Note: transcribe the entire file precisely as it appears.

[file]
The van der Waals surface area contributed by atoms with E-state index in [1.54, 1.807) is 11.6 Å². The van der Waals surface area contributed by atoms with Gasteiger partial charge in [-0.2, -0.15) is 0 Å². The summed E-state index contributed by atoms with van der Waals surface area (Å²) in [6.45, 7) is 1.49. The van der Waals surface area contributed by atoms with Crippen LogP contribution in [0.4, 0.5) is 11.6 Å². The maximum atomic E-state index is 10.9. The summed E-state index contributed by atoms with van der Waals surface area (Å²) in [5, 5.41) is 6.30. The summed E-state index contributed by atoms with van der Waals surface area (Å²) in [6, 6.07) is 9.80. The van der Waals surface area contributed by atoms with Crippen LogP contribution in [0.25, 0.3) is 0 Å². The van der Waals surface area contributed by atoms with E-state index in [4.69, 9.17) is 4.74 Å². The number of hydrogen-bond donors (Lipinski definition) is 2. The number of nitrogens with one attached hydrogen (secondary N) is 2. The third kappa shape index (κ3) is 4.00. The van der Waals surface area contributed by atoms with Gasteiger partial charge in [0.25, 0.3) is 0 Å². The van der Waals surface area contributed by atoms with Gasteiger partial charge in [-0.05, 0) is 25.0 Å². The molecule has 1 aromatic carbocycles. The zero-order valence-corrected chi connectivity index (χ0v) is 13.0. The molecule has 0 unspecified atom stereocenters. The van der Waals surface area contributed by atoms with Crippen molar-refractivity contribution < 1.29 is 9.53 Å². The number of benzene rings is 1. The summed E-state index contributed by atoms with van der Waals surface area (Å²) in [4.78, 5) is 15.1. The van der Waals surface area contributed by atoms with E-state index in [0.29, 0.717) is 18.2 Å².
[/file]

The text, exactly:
The van der Waals surface area contributed by atoms with E-state index in [1.54, 1.807) is 11.6 Å². The van der Waals surface area contributed by atoms with Gasteiger partial charge in [-0.2, -0.15) is 0 Å². The summed E-state index contributed by atoms with van der Waals surface area (Å²) in [6.45, 7) is 1.49. The van der Waals surface area contributed by atoms with Crippen LogP contribution in [0.4, 0.5) is 11.6 Å². The maximum atomic E-state index is 10.9. The summed E-state index contributed by atoms with van der Waals surface area (Å²) in [5, 5.41) is 6.30. The summed E-state index contributed by atoms with van der Waals surface area (Å²) in [6, 6.07) is 9.80. The van der Waals surface area contributed by atoms with Crippen LogP contribution in [0.25, 0.3) is 0 Å². The van der Waals surface area contributed by atoms with E-state index in [4.69, 9.17) is 4.74 Å². The number of hydrogen-bond donors (Lipinski definition) is 2. The number of nitrogens with one attached hydrogen (secondary N) is 2. The third kappa shape index (κ3) is 4.00. The van der Waals surface area contributed by atoms with Gasteiger partial charge in [0.25, 0.3) is 0 Å². The van der Waals surface area contributed by atoms with Gasteiger partial charge in [-0.05, 0) is 25.0 Å². The molecule has 1 aromatic carbocycles. The zero-order valence-corrected chi connectivity index (χ0v) is 13.0. The molecule has 0 unspecified atom stereocenters. The van der Waals surface area contributed by atoms with Crippen molar-refractivity contribution < 1.29 is 9.53 Å². The number of benzene rings is 1. The summed E-state index contributed by atoms with van der Waals surface area (Å²) in [4.78, 5) is 15.1. The van der Waals surface area contributed by atoms with E-state index in [0.29, 0.717) is 18.2 Å².